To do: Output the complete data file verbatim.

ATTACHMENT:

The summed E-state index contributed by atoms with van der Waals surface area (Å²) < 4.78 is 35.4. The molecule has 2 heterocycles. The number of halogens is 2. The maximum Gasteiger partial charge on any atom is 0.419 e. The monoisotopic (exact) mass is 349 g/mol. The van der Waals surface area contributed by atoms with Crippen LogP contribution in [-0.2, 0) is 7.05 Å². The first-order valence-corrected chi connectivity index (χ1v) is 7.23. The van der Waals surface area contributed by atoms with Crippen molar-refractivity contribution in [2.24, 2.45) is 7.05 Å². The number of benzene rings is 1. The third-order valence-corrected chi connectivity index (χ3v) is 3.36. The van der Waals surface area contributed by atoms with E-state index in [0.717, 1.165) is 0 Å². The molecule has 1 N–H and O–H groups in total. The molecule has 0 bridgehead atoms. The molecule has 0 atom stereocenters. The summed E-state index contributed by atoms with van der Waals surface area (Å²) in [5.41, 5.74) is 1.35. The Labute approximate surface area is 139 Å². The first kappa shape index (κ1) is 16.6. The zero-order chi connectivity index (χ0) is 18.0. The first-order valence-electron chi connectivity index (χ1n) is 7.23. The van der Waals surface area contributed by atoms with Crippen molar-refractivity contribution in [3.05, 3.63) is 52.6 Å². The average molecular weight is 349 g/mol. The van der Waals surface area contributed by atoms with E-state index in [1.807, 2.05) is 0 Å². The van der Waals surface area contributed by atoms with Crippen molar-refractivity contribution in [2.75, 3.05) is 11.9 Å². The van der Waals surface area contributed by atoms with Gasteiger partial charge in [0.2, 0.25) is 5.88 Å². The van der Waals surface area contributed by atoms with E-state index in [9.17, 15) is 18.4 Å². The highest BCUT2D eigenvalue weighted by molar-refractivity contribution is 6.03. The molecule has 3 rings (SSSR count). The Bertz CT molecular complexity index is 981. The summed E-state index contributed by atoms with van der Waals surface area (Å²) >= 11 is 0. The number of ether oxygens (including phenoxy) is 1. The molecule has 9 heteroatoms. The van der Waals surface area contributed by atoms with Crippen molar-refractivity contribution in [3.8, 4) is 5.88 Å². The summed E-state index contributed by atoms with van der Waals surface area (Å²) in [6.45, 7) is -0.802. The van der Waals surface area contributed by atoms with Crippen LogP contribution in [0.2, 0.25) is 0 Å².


The summed E-state index contributed by atoms with van der Waals surface area (Å²) < 4.78 is 35.4. The molecule has 2 heterocycles. The number of halogens is 2. The maximum Gasteiger partial charge on any atom is 0.419 e. The monoisotopic (exact) mass is 349 g/mol. The van der Waals surface area contributed by atoms with Crippen LogP contribution in [-0.2, 0) is 7.05 Å². The first-order valence-corrected chi connectivity index (χ1v) is 7.23. The van der Waals surface area contributed by atoms with Crippen molar-refractivity contribution in [2.24, 2.45) is 7.05 Å². The number of benzene rings is 1. The third-order valence-corrected chi connectivity index (χ3v) is 3.36. The van der Waals surface area contributed by atoms with E-state index in [0.717, 1.165) is 0 Å². The molecule has 1 N–H and O–H groups in total. The molecule has 0 bridgehead atoms. The molecule has 0 atom stereocenters. The summed E-state index contributed by atoms with van der Waals surface area (Å²) in [5.41, 5.74) is 1.35. The Labute approximate surface area is 139 Å². The first kappa shape index (κ1) is 16.6. The zero-order chi connectivity index (χ0) is 18.0. The first-order valence-electron chi connectivity index (χ1n) is 7.23. The van der Waals surface area contributed by atoms with Crippen molar-refractivity contribution in [3.05, 3.63) is 52.6 Å². The average molecular weight is 349 g/mol. The van der Waals surface area contributed by atoms with E-state index in [1.807, 2.05) is 0 Å². The van der Waals surface area contributed by atoms with Crippen molar-refractivity contribution in [2.75, 3.05) is 11.9 Å². The van der Waals surface area contributed by atoms with Gasteiger partial charge in [0.2, 0.25) is 5.88 Å². The van der Waals surface area contributed by atoms with E-state index in [9.17, 15) is 18.4 Å². The highest BCUT2D eigenvalue weighted by molar-refractivity contribution is 6.03. The molecule has 3 rings (SSSR count). The Bertz CT molecular complexity index is 981. The summed E-state index contributed by atoms with van der Waals surface area (Å²) >= 11 is 0. The number of ether oxygens (including phenoxy) is 1. The molecule has 9 heteroatoms. The van der Waals surface area contributed by atoms with Crippen molar-refractivity contribution in [3.8, 4) is 5.88 Å². The summed E-state index contributed by atoms with van der Waals surface area (Å²) in [6.45, 7) is -0.802. The van der Waals surface area contributed by atoms with Crippen LogP contribution in [0.2, 0.25) is 0 Å².